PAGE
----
Arturo Errisuriz, assistant dean of career services at Texas Wesleyan University School of Law in Fort Worth, says he has “heard a buzz around the water cooler” about firms pulling back.

At Southern Methodist University Dedman School of Law in Dallas, Karen Sargent, the assistant dean of career services, says, “It is no secret that law firms are reducing the size of summer programs.”

Sargent says some smaller firms had signed up to attend Dedman’s on-campus recruiting events this fall but canceled because of the economy. However, the total number of employers recruiting on campus this fall totaled about 80, the same as during the fall of 2007, she says.

Officials at six Texas law schools are reluctant to identify firms that are scaling back recruiting or hiring. But the career services people say that while the number of employers at on-campus recruiting events this fall has held steady, they aren’t sure if those visits will lead to as many summer positions as last year. Officials at Texas Southern University Thurgood Marshall School of Law, St. Mary’s University School of Law and South Texas College of Law did not return telephone calls seeking comment.

Law school recruiting officials don’t know yet how offer rates to students who just finished summer clerkships compare to offer rates in 2007.

In a proactive mode, many of the law school career program directors tell students to beef up their résumés and skills by obtaining part-time jobs at firms during the school year so they will be more competitive in a tough job market.

“We are reaching out to small and mid-sized firms for our students, because we know in this market, you need to,” says Rhonda Beassie, an assistant clinical professor and assistant dean of career development at the University of Houston Law Center. She says her students are not as aware of a possible downturn in the hiring market “as I would like them to be.”

At the University of Texas School of Law, David Montoya, the assistant dean for career services, says that, as in 2007, nearly 700 employers, including multiple offices of national and regional firms, attended a fall on-campus recruiting event. UT’s law school has roughly 1,300 students.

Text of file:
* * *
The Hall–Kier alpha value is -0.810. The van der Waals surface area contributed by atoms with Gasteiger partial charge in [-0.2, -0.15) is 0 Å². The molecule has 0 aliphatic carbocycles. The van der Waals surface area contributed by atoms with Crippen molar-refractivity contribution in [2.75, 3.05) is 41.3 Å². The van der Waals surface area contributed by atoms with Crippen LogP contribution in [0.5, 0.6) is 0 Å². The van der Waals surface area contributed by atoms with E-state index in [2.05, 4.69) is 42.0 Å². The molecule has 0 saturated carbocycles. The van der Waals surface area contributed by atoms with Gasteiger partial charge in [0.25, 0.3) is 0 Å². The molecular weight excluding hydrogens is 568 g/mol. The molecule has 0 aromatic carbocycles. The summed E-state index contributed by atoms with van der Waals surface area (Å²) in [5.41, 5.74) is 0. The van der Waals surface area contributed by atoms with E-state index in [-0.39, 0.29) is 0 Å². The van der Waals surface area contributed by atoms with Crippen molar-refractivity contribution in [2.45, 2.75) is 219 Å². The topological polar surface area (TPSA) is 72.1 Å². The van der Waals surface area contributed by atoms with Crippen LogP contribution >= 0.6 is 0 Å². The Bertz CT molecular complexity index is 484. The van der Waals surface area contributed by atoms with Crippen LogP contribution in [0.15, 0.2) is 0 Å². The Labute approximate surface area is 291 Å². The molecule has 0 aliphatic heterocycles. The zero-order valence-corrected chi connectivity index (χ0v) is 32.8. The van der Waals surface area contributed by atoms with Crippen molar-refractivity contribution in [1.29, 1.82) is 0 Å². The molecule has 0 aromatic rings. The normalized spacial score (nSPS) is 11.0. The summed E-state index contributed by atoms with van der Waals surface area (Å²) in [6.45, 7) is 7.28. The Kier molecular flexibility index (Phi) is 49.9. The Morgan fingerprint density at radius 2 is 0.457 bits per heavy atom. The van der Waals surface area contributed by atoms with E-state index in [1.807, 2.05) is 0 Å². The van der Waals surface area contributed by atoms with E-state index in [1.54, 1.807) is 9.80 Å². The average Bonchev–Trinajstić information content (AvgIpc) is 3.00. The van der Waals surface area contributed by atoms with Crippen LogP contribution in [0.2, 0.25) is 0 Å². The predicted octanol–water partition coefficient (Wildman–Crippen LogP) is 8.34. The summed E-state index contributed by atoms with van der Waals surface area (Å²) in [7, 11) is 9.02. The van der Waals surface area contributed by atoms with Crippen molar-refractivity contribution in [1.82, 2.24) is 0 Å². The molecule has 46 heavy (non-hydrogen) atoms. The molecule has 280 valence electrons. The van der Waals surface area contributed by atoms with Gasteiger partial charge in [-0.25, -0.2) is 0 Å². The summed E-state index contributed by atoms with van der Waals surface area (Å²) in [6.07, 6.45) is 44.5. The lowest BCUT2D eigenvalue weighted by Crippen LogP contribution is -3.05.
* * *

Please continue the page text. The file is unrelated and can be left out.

Montoya says he had heard enough stories about firms pulling back that he lowered his expectations from last year for students’ prospects for summer associate as well as full-time jobs. But Montoya doesn’t have any hard data to confirm his impressions. “We’ll get that by the end of the semester,” Montoya says.

For many law students at UT, Montoya says, the problem remains an enviable one: Which among the many job offers should they choose?

At Baylor Law School, Heather Creed, the assistant dean of professional development and student relations, says the number of employers recruiting on campus this fall is the same as last year. But she says some third-year students have returned from summer clerkships surprised they didn’t receive offers for full-time associate jobs for the fall of 2009.

At Texas Tech University School of Law, Julie Doss, an assistant dean for career services, says she too has heard about more third-year students who didn’t get job offers after working as summer associates at big firms.

Some students also have detected a shift in the job market.

Jared Tong, who expects to earn his J.D. from the UH Law Center in 2010, says he has heard from other students and recruiters that several large firms have reduced the size of their summer programs. But with an interest in intellectual property, Tong isn’t facing a job shortage at the moment; his dilemma is choosing between two offers for the summer of 2009. He declines to name the firms.

Kyle Friesen, who expects to graduate from UT in 2009 and is chief articles editor for the Texas Intellectual Property Law Journal, has friends who have not received offers from the firms where they worked as summer associates this year. Most of those students clerked in Austin, he says.